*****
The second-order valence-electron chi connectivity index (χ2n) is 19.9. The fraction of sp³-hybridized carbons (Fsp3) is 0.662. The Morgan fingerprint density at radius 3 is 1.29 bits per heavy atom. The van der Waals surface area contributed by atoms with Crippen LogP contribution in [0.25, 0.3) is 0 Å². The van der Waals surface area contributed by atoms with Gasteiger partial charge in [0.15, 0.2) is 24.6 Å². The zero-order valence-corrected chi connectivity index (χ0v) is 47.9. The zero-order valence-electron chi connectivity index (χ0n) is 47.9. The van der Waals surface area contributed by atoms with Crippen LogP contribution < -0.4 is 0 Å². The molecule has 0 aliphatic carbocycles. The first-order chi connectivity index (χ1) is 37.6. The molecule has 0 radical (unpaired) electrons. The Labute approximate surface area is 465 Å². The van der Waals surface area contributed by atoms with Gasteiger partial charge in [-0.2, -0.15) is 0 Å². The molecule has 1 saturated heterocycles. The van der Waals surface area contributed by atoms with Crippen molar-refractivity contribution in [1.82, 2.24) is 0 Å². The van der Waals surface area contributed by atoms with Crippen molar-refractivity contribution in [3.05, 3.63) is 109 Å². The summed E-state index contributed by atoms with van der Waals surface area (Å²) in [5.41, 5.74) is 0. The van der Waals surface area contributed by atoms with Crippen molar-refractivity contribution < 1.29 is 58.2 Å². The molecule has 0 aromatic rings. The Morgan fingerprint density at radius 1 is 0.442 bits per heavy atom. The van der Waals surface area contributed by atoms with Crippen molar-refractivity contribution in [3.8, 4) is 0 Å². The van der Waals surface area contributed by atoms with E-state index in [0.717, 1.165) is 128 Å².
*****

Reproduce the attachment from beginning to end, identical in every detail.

The second-order valence-electron chi connectivity index (χ2n) is 19.9. The fraction of sp³-hybridized carbons (Fsp3) is 0.662. The Morgan fingerprint density at radius 3 is 1.29 bits per heavy atom. The van der Waals surface area contributed by atoms with Crippen LogP contribution in [0.25, 0.3) is 0 Å². The van der Waals surface area contributed by atoms with Gasteiger partial charge in [0.15, 0.2) is 24.6 Å². The zero-order valence-corrected chi connectivity index (χ0v) is 47.9. The zero-order valence-electron chi connectivity index (χ0n) is 47.9. The van der Waals surface area contributed by atoms with Crippen LogP contribution < -0.4 is 0 Å². The molecule has 0 aliphatic carbocycles. The first-order chi connectivity index (χ1) is 37.6. The molecule has 0 radical (unpaired) electrons. The Labute approximate surface area is 465 Å². The van der Waals surface area contributed by atoms with Gasteiger partial charge in [-0.2, -0.15) is 0 Å². The molecule has 1 saturated heterocycles. The van der Waals surface area contributed by atoms with Crippen molar-refractivity contribution in [1.82, 2.24) is 0 Å². The van der Waals surface area contributed by atoms with Crippen molar-refractivity contribution in [3.05, 3.63) is 109 Å². The summed E-state index contributed by atoms with van der Waals surface area (Å²) in [5.41, 5.74) is 0. The van der Waals surface area contributed by atoms with Crippen molar-refractivity contribution < 1.29 is 58.2 Å². The molecule has 0 aromatic rings. The Morgan fingerprint density at radius 1 is 0.442 bits per heavy atom. The van der Waals surface area contributed by atoms with Crippen molar-refractivity contribution in [3.8, 4) is 0 Å². The van der Waals surface area contributed by atoms with E-state index in [0.717, 1.165) is 128 Å².